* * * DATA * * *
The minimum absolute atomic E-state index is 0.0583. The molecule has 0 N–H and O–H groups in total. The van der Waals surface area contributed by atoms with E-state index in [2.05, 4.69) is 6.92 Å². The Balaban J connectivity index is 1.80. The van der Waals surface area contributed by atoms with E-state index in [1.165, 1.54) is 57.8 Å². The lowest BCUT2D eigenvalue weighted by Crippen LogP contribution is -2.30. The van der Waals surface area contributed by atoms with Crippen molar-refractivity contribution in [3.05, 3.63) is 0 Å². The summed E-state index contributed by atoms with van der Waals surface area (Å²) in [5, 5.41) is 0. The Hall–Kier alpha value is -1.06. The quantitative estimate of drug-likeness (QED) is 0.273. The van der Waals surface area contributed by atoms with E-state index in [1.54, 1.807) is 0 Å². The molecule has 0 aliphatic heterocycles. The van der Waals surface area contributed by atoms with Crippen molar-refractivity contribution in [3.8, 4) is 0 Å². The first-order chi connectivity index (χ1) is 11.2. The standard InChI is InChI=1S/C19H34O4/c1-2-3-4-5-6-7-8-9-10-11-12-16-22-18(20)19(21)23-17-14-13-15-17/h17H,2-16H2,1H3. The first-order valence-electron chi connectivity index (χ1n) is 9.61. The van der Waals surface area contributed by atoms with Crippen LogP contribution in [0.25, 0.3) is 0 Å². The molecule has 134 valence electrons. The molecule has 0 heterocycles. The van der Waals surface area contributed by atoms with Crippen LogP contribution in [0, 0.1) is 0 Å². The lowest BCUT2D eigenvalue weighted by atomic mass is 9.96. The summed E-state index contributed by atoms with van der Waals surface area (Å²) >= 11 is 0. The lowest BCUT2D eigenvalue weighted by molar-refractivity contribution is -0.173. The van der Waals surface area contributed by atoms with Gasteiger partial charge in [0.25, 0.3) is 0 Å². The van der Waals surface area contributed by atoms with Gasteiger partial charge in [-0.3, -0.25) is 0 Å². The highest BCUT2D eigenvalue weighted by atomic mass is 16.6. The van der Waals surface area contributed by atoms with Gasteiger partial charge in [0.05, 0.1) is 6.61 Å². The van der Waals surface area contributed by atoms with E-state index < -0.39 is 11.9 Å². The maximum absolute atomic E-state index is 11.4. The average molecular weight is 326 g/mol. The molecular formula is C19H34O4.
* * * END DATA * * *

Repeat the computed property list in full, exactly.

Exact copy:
The minimum absolute atomic E-state index is 0.0583. The molecule has 0 N–H and O–H groups in total. The van der Waals surface area contributed by atoms with E-state index in [2.05, 4.69) is 6.92 Å². The Balaban J connectivity index is 1.80. The van der Waals surface area contributed by atoms with E-state index in [1.165, 1.54) is 57.8 Å². The lowest BCUT2D eigenvalue weighted by Crippen LogP contribution is -2.30. The van der Waals surface area contributed by atoms with Crippen molar-refractivity contribution in [3.05, 3.63) is 0 Å². The summed E-state index contributed by atoms with van der Waals surface area (Å²) in [5, 5.41) is 0. The Hall–Kier alpha value is -1.06. The quantitative estimate of drug-likeness (QED) is 0.273. The van der Waals surface area contributed by atoms with E-state index in [1.54, 1.807) is 0 Å². The molecule has 0 aliphatic heterocycles. The van der Waals surface area contributed by atoms with Crippen molar-refractivity contribution in [3.8, 4) is 0 Å². The first-order chi connectivity index (χ1) is 11.2. The standard InChI is InChI=1S/C19H34O4/c1-2-3-4-5-6-7-8-9-10-11-12-16-22-18(20)19(21)23-17-14-13-15-17/h17H,2-16H2,1H3. The first-order valence-electron chi connectivity index (χ1n) is 9.61. The van der Waals surface area contributed by atoms with Crippen LogP contribution in [0.25, 0.3) is 0 Å². The molecule has 134 valence electrons. The molecule has 0 heterocycles. The van der Waals surface area contributed by atoms with Crippen LogP contribution in [0, 0.1) is 0 Å². The lowest BCUT2D eigenvalue weighted by atomic mass is 9.96. The summed E-state index contributed by atoms with van der Waals surface area (Å²) >= 11 is 0. The lowest BCUT2D eigenvalue weighted by molar-refractivity contribution is -0.173. The van der Waals surface area contributed by atoms with Gasteiger partial charge in [0.25, 0.3) is 0 Å². The van der Waals surface area contributed by atoms with Gasteiger partial charge in [-0.3, -0.25) is 0 Å². The highest BCUT2D eigenvalue weighted by atomic mass is 16.6. The van der Waals surface area contributed by atoms with Gasteiger partial charge in [0.05, 0.1) is 6.61 Å². The van der Waals surface area contributed by atoms with E-state index < -0.39 is 11.9 Å². The maximum absolute atomic E-state index is 11.4. The average molecular weight is 326 g/mol. The molecular formula is C19H34O4.